Finally, we apologise to ourselves. We should have known better. Embarrassing disclosure no longer prompts resignations and it was folly to call for them. Today such calls are worse than useless. They prompt the opposite result. Public figures simply stick to their office like limpets and blame the 'hysteria' of the press. And somehow it works.Reuse content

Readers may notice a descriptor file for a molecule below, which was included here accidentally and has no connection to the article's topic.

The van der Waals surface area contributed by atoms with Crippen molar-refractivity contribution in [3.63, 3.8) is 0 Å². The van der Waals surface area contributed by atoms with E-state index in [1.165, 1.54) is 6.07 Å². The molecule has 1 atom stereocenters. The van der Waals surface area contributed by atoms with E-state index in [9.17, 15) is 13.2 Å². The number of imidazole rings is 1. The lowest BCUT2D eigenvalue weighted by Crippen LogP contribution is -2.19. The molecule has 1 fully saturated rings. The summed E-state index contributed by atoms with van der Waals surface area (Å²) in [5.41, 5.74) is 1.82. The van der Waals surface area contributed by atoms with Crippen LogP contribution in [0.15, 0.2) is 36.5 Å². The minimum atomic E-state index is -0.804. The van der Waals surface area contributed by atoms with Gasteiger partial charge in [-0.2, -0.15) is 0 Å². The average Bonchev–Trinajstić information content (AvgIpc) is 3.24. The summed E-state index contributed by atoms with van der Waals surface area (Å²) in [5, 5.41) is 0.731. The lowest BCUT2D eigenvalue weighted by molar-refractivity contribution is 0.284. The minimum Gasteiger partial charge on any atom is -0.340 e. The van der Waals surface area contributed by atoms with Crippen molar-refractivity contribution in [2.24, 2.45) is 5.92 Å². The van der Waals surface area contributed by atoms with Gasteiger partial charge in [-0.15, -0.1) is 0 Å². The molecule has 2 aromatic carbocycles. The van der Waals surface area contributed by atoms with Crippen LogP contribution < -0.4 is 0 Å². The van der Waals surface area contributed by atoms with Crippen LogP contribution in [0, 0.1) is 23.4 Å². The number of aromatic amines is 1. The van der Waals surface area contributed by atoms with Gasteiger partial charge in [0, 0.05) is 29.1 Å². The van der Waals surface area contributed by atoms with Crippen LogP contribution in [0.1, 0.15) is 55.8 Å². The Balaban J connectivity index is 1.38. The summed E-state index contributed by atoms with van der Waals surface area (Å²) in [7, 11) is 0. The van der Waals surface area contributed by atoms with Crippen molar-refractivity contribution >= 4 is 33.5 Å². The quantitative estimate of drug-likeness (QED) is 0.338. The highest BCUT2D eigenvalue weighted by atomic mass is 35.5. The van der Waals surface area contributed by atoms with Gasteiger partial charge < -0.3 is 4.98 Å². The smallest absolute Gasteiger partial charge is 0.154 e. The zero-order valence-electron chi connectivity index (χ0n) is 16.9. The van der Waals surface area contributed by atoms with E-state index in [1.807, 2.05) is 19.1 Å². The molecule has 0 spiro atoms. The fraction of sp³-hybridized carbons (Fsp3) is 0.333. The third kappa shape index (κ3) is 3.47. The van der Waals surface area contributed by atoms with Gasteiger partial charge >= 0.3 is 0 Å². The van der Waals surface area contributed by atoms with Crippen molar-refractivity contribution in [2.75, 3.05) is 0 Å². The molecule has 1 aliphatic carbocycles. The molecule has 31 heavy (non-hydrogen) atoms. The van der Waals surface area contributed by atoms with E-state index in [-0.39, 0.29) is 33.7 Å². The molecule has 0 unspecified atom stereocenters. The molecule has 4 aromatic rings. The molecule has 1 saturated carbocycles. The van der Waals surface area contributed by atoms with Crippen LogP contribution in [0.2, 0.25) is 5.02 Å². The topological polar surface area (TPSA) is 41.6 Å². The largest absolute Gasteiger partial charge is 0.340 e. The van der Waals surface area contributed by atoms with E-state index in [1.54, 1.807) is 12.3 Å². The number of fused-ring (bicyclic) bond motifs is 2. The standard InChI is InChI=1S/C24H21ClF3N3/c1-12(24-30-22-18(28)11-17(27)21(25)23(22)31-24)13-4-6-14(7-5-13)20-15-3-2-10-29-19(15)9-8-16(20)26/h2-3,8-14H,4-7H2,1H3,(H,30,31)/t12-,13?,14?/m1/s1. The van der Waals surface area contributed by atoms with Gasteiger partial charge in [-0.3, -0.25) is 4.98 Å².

LAST WEEK this newspaper called for the resignation of the BBC's Director-General, John Birt, and the Chairman of its Board of Governors, Marmaduke Hussey. This was a mistake, and we regret it. Indeed we go further. We would like to apologise most humbly to Mr Birt, Mr Hussey, the Board of Governors, and David Mellor MP for discovering and publishing the story of the Birt-Hussey tax deal in the first place. This, we now recognise, has stained the name of the BBC and may even have slightly affected the plans Mr Birt and Mr Hussey had for it. If we had not published the story, then the clubby secrecy which is such an important asset to the British way of life could have been preserved; John Birt Productions Ltd might have continued to set its wife, its suits, its car and its travel against tax; and the governors, those upstanding and (in this case) rather ignorant worthies, need not have been waylaid by troublesome reporters as they came and went from meetings in Broadcasting and Bush House. We would also like to apologise to the staff of the BBC for making them angry; to distinguished broadcasters such as Sir David Attenborough for causing them despair; to the BBC's General Advisory Council for inspiring them to criticise Mr Birt's arrangements as 'incompatible with the standards and practice expected of a public service broadcasting organisation'; and to anyone, anywhere, who felt less happy about his or her licence fee.